The original of this article was written by Jim Gainsford and published online for The Leader 31/08/23. The original page can be seen HERE.
The St George Business Chamber presented the new executive committee to the local business community last night and outlined their vision for the future.
New chamber president Tony Baddour introduced the members of the chamber executive.
Valentina Colyer is chairperson of the chamber's economic development sub-committee and is a local business operator and former president of the Hurstville Chamber of Commerce.
The new chamber secretary is Luke Kovacs runs his own design and online digital services business and will oversee the chamber's website and social media content.
Treasurer is Rick Li who runs his own accounting practice in Kingsgrove and has extensive experience working with businesses across many industries.
Guest at the launch, held at King Carlos Coffee, Kogarah included State Member of Oatley, Mark Coure; Georges River mayor, Nick Katris; Councillors Colleen Symintgton, Elise Borg, Natalie Mort, Christina Jamieson, Ben Wang aad Peter Mahoney; NSW Business Chamber's Karen McLean, Autism Community Network Australia CEO Vanessa Gaucci, Sutherland Shire Business Chamber president Jeanne Zweck and Canterbury-Bankstown Chamber of Commerce CEO Wally Mahana.
"We have come together as passionate volunteers motivated and energised to take this chamber forward and help deliver on the Four Pillars strategy that we have worked hard to develop," Mr Baddour said.
The First Pillar is Collaboration.
"A unified voice is a strong voice and while we might not always agree with every decision being made, this chamber executive is committed to working collaboratively with all parties to ensure its members voices are head and this great business community has a seat and a voice at the decision-making table when it counts," Mr Baddour said.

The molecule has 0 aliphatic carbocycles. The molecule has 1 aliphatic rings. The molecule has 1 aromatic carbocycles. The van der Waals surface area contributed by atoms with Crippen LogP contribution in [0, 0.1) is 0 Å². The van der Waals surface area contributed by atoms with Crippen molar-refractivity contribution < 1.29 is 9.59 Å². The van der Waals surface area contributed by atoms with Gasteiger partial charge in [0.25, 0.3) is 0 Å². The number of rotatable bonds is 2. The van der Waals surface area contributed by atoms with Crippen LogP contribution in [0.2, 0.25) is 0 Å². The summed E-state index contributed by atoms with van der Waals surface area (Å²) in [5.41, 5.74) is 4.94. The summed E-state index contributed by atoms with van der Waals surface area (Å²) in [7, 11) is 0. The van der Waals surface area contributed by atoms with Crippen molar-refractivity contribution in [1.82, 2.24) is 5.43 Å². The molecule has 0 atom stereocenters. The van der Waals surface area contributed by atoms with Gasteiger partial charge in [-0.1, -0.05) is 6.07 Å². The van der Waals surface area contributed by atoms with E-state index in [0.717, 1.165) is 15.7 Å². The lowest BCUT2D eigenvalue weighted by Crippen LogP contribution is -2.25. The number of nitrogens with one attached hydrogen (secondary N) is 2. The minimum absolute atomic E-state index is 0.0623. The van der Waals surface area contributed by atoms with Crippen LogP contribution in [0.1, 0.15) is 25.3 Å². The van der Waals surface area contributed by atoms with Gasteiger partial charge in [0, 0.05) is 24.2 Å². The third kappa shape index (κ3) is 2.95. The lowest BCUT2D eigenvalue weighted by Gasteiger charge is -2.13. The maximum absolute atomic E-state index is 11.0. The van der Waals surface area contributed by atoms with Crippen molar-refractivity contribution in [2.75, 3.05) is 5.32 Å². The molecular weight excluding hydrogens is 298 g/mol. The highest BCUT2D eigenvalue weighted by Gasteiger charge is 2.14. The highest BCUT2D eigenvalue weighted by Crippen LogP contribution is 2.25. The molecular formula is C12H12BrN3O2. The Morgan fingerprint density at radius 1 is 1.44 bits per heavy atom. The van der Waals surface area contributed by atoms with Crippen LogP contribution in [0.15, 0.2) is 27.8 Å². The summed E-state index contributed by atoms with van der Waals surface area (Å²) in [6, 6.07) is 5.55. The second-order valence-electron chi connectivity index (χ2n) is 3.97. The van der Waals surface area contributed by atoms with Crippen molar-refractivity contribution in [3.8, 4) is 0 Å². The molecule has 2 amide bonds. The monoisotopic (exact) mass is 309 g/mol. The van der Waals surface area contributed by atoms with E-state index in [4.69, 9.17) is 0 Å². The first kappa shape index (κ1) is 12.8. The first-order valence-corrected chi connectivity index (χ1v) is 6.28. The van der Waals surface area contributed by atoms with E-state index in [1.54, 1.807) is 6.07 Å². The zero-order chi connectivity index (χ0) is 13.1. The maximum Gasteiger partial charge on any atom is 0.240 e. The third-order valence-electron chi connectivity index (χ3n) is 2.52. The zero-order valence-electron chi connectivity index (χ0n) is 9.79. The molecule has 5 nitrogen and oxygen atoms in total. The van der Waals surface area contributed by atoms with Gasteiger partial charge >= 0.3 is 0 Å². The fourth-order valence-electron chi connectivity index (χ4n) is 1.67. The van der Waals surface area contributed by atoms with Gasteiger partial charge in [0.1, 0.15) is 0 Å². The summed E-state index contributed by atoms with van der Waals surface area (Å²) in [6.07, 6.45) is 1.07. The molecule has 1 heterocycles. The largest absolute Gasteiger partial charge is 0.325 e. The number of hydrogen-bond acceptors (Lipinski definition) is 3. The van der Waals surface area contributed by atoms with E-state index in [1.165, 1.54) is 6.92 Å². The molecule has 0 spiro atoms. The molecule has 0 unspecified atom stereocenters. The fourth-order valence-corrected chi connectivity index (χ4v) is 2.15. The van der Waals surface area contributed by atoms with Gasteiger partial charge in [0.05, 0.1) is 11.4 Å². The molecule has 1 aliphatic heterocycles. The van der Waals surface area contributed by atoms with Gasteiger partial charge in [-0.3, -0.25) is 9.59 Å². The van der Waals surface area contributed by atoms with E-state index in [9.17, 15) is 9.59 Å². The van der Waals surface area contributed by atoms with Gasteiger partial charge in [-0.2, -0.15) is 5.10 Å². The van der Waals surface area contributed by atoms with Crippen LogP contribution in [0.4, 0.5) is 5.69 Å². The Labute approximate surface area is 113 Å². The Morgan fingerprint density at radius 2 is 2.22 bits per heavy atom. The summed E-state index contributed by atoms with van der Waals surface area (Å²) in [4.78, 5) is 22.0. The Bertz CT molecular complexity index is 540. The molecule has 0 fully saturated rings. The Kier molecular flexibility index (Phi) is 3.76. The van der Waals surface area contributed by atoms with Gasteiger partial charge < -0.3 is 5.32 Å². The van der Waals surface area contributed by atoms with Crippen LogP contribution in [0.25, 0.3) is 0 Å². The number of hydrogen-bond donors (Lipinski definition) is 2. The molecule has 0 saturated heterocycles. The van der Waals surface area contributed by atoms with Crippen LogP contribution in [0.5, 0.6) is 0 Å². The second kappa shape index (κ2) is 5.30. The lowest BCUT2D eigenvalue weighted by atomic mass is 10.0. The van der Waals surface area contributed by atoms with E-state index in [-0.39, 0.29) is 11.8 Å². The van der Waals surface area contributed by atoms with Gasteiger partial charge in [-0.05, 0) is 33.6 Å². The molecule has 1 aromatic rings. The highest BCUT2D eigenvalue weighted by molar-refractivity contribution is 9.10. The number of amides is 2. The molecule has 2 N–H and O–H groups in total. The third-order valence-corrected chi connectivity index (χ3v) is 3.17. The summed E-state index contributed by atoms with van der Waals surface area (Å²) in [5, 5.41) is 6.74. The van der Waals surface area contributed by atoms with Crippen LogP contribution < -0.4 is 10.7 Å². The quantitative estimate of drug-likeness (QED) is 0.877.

The next pillar is Economic Development.
The Economic Development Sub-Committee will be a think tank of ideas to encourage government and fellow local businesses to promote a local procurement policy.
It will also launch the Know Your Local campaign, a project to showcase individual local businesses through social media, its monthly newsletters and via their own individual video to be placed on the chamber website.
The third pillar is Infrastructure:
"We need to talk about improving our local infrastructure which will contribute to creating a desirable business environment. We need an efficient public transport network to encourage businesses and employers to open up shops and offices in the area. We need more parking to support our local retailers and we need better traffic management flows to encourage consumers to want to come and shop and support our local business," Mr Baddour said.
The final pillar is Beautification, Activation and Accessibility.
"We need to strive to enhance the appeal of our immediate public areas, work with all levels of government to activate public spaces and encourage a thriving market economy. We want to see a bustling and exciting night economy that showcases our strong multicultural roots and international cuisines and showcase what's great about the St George business community, our accessibility to major transport and logistic links, our awesome tourism locations, sporting venues, world class business and conference facilities.," Mr Baddour said.
Another chamber initiative, announced by Ms Colyer is a partnership with TAFE to encourage the career path of students through involvement with local businesses.
TAFE teachers will nominate students to participate regardless of age, gender, background or subject studied.
"This is our vision for your chamber, our voice," Mr Baddour said.
"Chambers are an important link to every business community but the lifeline to every chamber is its members," Mr Baddour said. "We want to show we are your voice and support network."
His comments were supported by State Member of Oatley, Mark Coure.
"Thanks to all of you who are hiring more people and creating more businesses," Mr Coure said.
"The Chambers of Commerce are so important, especially as the ears and eyes of our business for each level of government," he said.
"When you have got a good chamber you have a strong community as well."
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